Hamish Fletcher

Hamish Fletcher is a business reporter for the NZ Herald

Convicted lawyer expects suspension

Robert Whale. Photo / Brett Phibbs
Robert Whale. Photo / Brett Phibbs

A "humbled and embarrassed" failed finance company director expects to be suspended from practising as a lawyer after appearing before a disciplinary tribunal today.

Dominion Finance and North South Finance director Robert Barry Whale was acquitted of theft by person in a special relationship charges in a Serious Office case last year.

But the lawyer - in his mid 60s - was sentenced on separate charges to 12 months home detention, 250 hours of community service and ordered to pay $75,000 in reparations
after he admitted making untrue statements in offer documents.

Whale's offending - in breach of the Securities Act - was described as "gross negligence" by Justice Robert Dobson during sentencing in June last year.

The Auckland solicitor, yet to finish serving his home detention at an Epsom property, appeared before the Lawyers and Conveyancers Disciplinary Tribunal in Auckland today.

His Queen's Counsel, Paul Davison, said Whale did not contest the charge brought by the Law Society that his convictions amounted to conduct that would tend to bring the profession into disrepute.

While his client's actions as a director had been "found wanting", Davison said the Law Society had "seized upon" the "gross negligence" description in order to treat Whale the same as convicted Bridgecorp chairman and lawyer Bruce Davidson.

Davidson was last year suspended from practising as a lawyer for nine months.

Although admitting there were similarities between the two, Davison said there were "significant differences which favour Mr Whale's position as being one which is less serious and less egregious".

But Peter Davey, acting for the Law Society's Auckland Standards Committee, said a period of suspension similar to Davidson's was appropriate, although Whale did have the advantage of admitting the allegations.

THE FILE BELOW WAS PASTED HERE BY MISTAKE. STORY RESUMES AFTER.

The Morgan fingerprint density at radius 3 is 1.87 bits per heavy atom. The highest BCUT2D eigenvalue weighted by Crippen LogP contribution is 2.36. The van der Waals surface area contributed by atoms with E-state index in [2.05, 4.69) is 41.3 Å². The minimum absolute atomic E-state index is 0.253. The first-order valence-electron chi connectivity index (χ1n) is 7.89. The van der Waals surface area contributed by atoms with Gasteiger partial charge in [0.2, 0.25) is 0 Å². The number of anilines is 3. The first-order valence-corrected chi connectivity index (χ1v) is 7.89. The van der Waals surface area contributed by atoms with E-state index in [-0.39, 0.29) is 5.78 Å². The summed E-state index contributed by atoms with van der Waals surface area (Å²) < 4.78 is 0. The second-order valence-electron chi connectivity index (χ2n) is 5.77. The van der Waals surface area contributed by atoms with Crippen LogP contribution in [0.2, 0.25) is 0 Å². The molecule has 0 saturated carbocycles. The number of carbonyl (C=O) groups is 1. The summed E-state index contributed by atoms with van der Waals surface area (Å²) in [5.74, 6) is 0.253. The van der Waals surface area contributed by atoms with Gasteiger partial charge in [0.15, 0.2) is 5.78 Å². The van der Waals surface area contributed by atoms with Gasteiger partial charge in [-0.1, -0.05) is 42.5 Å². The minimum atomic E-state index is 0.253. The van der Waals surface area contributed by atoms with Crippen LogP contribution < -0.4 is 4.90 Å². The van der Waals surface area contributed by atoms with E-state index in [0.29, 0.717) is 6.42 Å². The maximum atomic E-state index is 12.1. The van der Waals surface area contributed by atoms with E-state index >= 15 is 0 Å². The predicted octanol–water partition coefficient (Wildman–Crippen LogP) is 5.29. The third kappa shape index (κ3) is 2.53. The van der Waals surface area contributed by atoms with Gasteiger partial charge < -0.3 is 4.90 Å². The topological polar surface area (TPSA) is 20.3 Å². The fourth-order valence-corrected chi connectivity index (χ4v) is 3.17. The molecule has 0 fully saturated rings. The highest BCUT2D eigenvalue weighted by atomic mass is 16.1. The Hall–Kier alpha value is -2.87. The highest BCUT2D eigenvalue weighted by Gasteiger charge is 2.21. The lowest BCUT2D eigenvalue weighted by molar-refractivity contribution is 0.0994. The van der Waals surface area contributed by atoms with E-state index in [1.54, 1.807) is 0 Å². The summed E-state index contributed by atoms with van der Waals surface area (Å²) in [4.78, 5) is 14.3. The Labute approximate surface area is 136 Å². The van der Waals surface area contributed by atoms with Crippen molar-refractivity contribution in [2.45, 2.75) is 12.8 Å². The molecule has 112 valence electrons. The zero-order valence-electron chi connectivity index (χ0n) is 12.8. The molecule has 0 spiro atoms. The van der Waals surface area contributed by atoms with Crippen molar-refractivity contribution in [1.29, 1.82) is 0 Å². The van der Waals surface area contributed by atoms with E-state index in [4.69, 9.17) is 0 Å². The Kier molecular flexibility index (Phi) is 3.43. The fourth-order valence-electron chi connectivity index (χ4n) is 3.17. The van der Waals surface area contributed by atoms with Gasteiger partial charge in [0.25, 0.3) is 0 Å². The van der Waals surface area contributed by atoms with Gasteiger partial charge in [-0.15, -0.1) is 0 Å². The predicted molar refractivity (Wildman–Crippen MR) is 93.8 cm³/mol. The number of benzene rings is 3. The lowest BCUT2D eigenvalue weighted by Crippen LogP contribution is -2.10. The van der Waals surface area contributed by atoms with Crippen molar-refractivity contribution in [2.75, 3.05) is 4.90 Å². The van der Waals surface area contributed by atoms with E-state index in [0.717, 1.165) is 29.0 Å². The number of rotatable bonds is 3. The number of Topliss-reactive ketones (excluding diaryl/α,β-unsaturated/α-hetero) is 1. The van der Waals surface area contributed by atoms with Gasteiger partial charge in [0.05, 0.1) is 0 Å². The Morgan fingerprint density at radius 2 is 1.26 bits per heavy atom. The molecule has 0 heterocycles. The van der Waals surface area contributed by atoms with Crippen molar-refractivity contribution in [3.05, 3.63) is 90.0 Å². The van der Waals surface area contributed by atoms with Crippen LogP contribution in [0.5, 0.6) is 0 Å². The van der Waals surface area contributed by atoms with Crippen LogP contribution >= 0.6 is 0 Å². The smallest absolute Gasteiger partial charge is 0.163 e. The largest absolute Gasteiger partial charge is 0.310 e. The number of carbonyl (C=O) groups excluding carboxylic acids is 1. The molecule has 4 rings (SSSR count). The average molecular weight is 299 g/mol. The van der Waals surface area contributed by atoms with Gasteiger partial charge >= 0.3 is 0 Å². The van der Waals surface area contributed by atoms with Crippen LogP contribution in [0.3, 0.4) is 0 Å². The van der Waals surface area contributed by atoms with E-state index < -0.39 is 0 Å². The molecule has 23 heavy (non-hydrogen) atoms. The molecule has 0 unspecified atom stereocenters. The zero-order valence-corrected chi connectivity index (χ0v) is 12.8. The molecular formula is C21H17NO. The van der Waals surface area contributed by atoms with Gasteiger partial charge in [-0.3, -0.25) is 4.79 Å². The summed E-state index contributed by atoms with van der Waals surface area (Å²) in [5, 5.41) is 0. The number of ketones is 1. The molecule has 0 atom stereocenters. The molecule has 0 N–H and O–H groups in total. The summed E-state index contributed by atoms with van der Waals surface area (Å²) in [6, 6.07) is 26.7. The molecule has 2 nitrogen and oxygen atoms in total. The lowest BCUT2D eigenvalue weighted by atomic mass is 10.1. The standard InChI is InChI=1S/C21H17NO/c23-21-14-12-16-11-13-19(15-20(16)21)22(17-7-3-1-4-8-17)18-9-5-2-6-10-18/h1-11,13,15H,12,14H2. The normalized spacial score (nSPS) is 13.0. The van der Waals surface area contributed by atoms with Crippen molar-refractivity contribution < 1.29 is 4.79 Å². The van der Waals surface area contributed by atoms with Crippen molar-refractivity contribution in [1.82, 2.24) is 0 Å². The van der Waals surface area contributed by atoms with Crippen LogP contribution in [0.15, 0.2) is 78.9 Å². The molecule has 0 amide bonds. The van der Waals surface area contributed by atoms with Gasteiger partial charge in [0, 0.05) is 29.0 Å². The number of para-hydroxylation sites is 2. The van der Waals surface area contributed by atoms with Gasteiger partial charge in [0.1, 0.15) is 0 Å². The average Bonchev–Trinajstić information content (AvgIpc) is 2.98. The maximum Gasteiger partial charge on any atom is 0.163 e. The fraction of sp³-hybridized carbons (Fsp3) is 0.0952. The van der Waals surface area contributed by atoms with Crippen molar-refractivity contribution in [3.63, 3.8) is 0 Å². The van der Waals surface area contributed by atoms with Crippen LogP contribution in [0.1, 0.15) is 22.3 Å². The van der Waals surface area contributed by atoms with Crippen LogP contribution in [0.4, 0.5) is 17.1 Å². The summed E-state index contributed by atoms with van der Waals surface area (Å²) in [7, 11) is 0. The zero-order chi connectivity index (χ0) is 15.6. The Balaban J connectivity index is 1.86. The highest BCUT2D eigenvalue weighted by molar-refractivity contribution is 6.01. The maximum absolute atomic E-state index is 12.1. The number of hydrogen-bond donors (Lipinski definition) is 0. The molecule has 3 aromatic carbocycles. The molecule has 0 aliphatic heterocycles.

Davey submitted that Whale should be suspended for at least seven months.

While Whale had not renewed his lawyer's practising certificate following his conviction, he told the tribunal had been doing legal work similar to that of a legal executive or a law clerk for Jones Young, the firm he was a partner of prior to his conviction.

Whale would be unable to continue that work if suspended, Davey told the tribunal.

Whale's appearance before the tribunal was the culmination of "what's been an enormous ordeal" for a man who was well regarded as a lawyer, said Davison.

While not wanting to minimise the impact on investors who lost money, Davison said the collapse had "disastrous consequences" for Whale in "in terms of his professional work, in terms of his personal life and financially."

Davison said his client came before the tribunal "humbled and embarrassed" and that Whale's suspension was an "inevitable event".

"Mr Whale has been through an enormous ordeal. He's been confronted with charges of committing a crime with all of the negative and moral condemnation that an allegation of criminal conduct carries with it. Notwithstanding the crime he was charged with did not involve any dishonesty," Davison said.

Earlier during the hearing, tribunal member Graham McKenzie probed the claim Whale had not been dishonest.

He referred to a comment from Justice Dobson during sentencing on "an instance of apparent dishonesty" concerning an email Whale sent about related-party transactions to the company's auditors in 2008.

The judge said to Whale during his sentencing that the email "was flat out wrong, and you knew it to be".

Whale told the tribunal the email was clearly wrong but that he was not deliberately trying to mislead anyone.

Other questions from the tribunal focused on Whale's financial position and why he had offered a reparation of $75,000 when fellow guilty director Ann Butler put forward $300,000.

Whale was asked whether he debated with family members selling some assets from trusts - which own his home and a share in a beach house - so more reparations could be offered.

This was discussed but was vetoed by trustees, Whale said.

At other times, Whale was queried about conflicts in the board room and whether he ever considered resigning over them.

"As to my dying day I will regret not resigning," Whale told the tribunal.

The tribunal reserved its decision.

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